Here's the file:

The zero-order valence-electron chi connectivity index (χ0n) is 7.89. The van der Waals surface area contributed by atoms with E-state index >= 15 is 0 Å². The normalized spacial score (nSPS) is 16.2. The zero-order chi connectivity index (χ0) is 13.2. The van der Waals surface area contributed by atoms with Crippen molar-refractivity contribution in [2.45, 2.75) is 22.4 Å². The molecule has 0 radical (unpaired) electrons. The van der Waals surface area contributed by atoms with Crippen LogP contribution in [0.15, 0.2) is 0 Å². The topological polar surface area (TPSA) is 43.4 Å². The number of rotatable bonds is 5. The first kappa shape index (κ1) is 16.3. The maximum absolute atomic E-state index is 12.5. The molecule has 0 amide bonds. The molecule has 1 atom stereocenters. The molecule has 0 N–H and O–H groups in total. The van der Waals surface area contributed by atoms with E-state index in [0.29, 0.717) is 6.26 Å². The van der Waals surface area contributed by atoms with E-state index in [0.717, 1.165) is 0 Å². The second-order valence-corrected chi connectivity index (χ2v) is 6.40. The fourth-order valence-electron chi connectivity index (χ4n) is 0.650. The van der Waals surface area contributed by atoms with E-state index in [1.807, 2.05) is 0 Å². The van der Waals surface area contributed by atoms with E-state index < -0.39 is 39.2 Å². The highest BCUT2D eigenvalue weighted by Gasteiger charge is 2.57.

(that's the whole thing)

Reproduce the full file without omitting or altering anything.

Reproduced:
The zero-order valence-electron chi connectivity index (χ0n) is 7.89. The van der Waals surface area contributed by atoms with E-state index >= 15 is 0 Å². The normalized spacial score (nSPS) is 16.2. The zero-order chi connectivity index (χ0) is 13.2. The van der Waals surface area contributed by atoms with Crippen molar-refractivity contribution in [2.45, 2.75) is 22.4 Å². The molecule has 0 radical (unpaired) electrons. The van der Waals surface area contributed by atoms with Crippen LogP contribution in [0.15, 0.2) is 0 Å². The topological polar surface area (TPSA) is 43.4 Å². The number of rotatable bonds is 5. The first kappa shape index (κ1) is 16.3. The maximum absolute atomic E-state index is 12.5. The molecule has 0 amide bonds. The molecule has 1 atom stereocenters. The molecule has 0 N–H and O–H groups in total. The van der Waals surface area contributed by atoms with E-state index in [0.29, 0.717) is 6.26 Å². The van der Waals surface area contributed by atoms with E-state index in [0.717, 1.165) is 0 Å². The second-order valence-corrected chi connectivity index (χ2v) is 6.40. The fourth-order valence-electron chi connectivity index (χ4n) is 0.650. The van der Waals surface area contributed by atoms with E-state index in [1.807, 2.05) is 0 Å². The van der Waals surface area contributed by atoms with E-state index < -0.39 is 39.2 Å². The highest BCUT2D eigenvalue weighted by Gasteiger charge is 2.57.